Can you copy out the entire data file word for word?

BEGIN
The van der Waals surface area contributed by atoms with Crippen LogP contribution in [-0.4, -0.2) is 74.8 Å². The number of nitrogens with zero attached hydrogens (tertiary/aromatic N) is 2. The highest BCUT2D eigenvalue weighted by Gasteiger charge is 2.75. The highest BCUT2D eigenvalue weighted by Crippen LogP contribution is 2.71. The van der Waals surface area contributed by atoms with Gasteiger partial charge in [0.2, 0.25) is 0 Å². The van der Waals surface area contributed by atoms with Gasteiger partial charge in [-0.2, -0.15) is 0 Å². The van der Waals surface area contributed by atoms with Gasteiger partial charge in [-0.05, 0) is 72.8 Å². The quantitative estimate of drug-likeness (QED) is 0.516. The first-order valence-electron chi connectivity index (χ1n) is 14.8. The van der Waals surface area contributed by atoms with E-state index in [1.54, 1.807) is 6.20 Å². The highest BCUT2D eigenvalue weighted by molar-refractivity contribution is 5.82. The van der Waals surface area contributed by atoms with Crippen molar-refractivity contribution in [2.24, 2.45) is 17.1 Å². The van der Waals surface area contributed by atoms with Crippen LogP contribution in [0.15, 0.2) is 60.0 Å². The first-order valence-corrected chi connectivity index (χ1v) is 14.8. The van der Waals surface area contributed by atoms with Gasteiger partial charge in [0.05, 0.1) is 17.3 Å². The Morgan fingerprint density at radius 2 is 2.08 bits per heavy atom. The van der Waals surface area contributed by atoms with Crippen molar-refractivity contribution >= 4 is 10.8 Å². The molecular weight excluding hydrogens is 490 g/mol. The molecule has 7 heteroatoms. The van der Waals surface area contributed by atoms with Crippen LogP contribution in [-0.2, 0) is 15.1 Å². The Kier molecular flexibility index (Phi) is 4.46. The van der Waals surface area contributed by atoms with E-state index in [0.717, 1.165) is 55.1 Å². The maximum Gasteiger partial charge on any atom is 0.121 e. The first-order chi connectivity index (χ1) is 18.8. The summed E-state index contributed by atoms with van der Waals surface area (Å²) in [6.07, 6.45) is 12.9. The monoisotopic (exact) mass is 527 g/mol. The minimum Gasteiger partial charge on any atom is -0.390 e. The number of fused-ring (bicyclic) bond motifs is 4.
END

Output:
The van der Waals surface area contributed by atoms with Crippen LogP contribution in [-0.4, -0.2) is 74.8 Å². The number of nitrogens with zero attached hydrogens (tertiary/aromatic N) is 2. The highest BCUT2D eigenvalue weighted by Gasteiger charge is 2.75. The highest BCUT2D eigenvalue weighted by Crippen LogP contribution is 2.71. The van der Waals surface area contributed by atoms with Gasteiger partial charge in [0.2, 0.25) is 0 Å². The van der Waals surface area contributed by atoms with Gasteiger partial charge in [-0.2, -0.15) is 0 Å². The van der Waals surface area contributed by atoms with Gasteiger partial charge in [-0.05, 0) is 72.8 Å². The quantitative estimate of drug-likeness (QED) is 0.516. The first-order valence-electron chi connectivity index (χ1n) is 14.8. The van der Waals surface area contributed by atoms with E-state index in [1.54, 1.807) is 6.20 Å². The highest BCUT2D eigenvalue weighted by molar-refractivity contribution is 5.82. The van der Waals surface area contributed by atoms with Crippen molar-refractivity contribution in [2.24, 2.45) is 17.1 Å². The van der Waals surface area contributed by atoms with Crippen LogP contribution in [0.15, 0.2) is 60.0 Å². The first-order valence-corrected chi connectivity index (χ1v) is 14.8. The van der Waals surface area contributed by atoms with Gasteiger partial charge in [0.05, 0.1) is 17.3 Å². The Morgan fingerprint density at radius 2 is 2.08 bits per heavy atom. The van der Waals surface area contributed by atoms with Crippen molar-refractivity contribution >= 4 is 10.8 Å². The molecular weight excluding hydrogens is 490 g/mol. The molecule has 7 heteroatoms. The van der Waals surface area contributed by atoms with Crippen LogP contribution in [-0.2, 0) is 15.1 Å². The Kier molecular flexibility index (Phi) is 4.46. The van der Waals surface area contributed by atoms with E-state index in [0.717, 1.165) is 55.1 Å². The maximum Gasteiger partial charge on any atom is 0.121 e. The first-order chi connectivity index (χ1) is 18.8. The summed E-state index contributed by atoms with van der Waals surface area (Å²) in [6.07, 6.45) is 12.9. The monoisotopic (exact) mass is 527 g/mol. The minimum Gasteiger partial charge on any atom is -0.390 e. The number of fused-ring (bicyclic) bond motifs is 4.